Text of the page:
We were watching "Real Time" with Bill Maher last night, and one of the professional political operatives, one of those people I tend to think of as being akin to whores except practicing a less respectable profession, started regurgitating right wing talking points about how absolutely devastating it's going to be to make it harder for power plants to burn coal. You know the type of political operative I mean, the folks with absolutely no discernible principles of their own -- they simply parrot whatever the latest talking points their party is promoting. Sometimes after the fact they'll concede that the nonsense they cheerfully spouted a few years before was absolute garbage, but of course by then the damage has been. You know, like the various Bush administration officials and advisers who are now willing to admit that invading Iraq in 2003 was a super stupid thing to do. Why didn't any of them speak up at the time? Because they preferred collecting a paycheck for repeating propaganda and lies more than they preferred being honest and retaining a soul.
Anyway, the panel on "Real Time" included Gavin Newsom (Democrat), Mary Matalin (Republican, former member of Dick Cheney's staff), and Steve Schmidt (Republican, and chief strategist for John McCain's 2008 presidential campaign). Not surprisingly, one of the topics discussed was climate change (California is burning), which naturally led to Schmidt and Matalin going into full-scale parrot mode about the economic costs of trying to do anything. That in turn led to talking about fossil fuels and trying to move away from burning coal in power plants. Except, of course, we can't move away from coal because of the "economic costs." Lots and lots of blathering on about how we can't move away from burning coal because it's going to cost miners in Wyoming their jobs or result in BNSF running fewer coal trains or something. The blathering about saving certain jobs always results in me wanting to reach through a tv screen and strangle someone -- or at least put a 2x4 alongside their head. What about the economic cost of sea levels rising to the point where New York subways become unusable? Or big chunks of Florida uninhabitable? And why is it more important to keep coal miners employed doing what has to be one of the nastiest, dirtiest jobs on the planet than it is to provide adequate funding for schools to keep teachers working? It's fine to slash funding for education or maintaining infrastructure, but god forbid some poor miner in West Virginia or Wyoming end up being laid off for lack of work. It's bizarre.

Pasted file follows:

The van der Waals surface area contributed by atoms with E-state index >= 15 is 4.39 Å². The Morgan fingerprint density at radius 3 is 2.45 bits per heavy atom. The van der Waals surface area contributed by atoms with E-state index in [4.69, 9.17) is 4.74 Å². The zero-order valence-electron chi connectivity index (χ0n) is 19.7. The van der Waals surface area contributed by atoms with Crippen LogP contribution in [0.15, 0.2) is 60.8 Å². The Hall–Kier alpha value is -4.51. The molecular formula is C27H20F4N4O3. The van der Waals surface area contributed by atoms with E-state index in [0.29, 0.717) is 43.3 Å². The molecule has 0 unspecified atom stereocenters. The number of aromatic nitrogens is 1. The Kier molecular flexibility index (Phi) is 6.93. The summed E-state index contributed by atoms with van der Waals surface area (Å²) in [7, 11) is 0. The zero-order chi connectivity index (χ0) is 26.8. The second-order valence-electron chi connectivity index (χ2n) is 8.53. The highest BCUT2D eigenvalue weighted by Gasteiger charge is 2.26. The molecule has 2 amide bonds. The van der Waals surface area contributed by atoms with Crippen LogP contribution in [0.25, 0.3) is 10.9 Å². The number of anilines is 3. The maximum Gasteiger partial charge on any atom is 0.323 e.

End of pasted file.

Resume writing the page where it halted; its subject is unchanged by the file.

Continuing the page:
I have ranted on this topic before, like when discussions of the defense budget come up. It's more important to keep machinists employed building useless crap like the F-35 (the airplane pilots refer to as "the Lawn Dart" because it's so unstable in flight) than it is to make sure schools are adequately staffed, for example. This country's priorities are remarkably screwed up.
As for the talking heads on the panel, Mary Matalin is, of course, not the sharpest tool on the planet. Or the most ethical, despite the way she kept trotting out the fact she's a convert to Catholicism. Her resume does include that stint working for Darth Cheney, and she is married to James Carville, a political operative who prefers to collect his checks from the Democrats. When you have two people sharing a bed but who claim to espouse opposite ends of the political spectrum, common sense says one (and no doubt both) is simply a paid shill who will say anything if she knows the check will clear. As long as the Republicans keep paying her, she'll keep parroting their talking points. I'm not sure how much longer she'll continue to be invited to do that parroting in front of a camera, though, as the woman is not aging well. She's 62 now but looks at least a decade older -- and the main stream media is not fond of women who actually look old. In any case, Matalin's been a paid shill for so many decades now that it's highly unlikely she retains the ability to think for herself.
Steve Schmidt, on the other hand, is a little more intriguing. He retains some shreds of individuality. He has been brutally honest on the subject of the Palin disaster, and he has brief flashes of honesty. Still, watching political operatives in action always reminds me of a line from a Dr. Hook song, "how much soul must a poor man sell just to rub two coins together?" I once worked for a distinctly conservative daily paper. A few times I found myself having to whip together a last minute editorial, a couple hundred words of meaningless right-wing platitudes that would pass muster with our corporate overlords, because the person whose job it normally was to plug that hole on the page was not available. It wasn't hard to do, but it definitely felt weird. I don't think I could have done it on a daily basis. And, in retrospect, I'm rather happy that editorials were anonymous -- it was the voice of the paper, not that of any particular person. I'm not sure I could ever do the type of publicly visible political hackwork people like Schmidt and Matalin do. Would I have written those editorials if I had to slap my name on them? I don't know.
As for why we were watching "Real Time" on Sunday evening instead of when it was broadcast on Friday, we rarely see anything on its original broadcast date. We watch "Real Time" through the wonders of You Tube, which means we always see it at least a day late.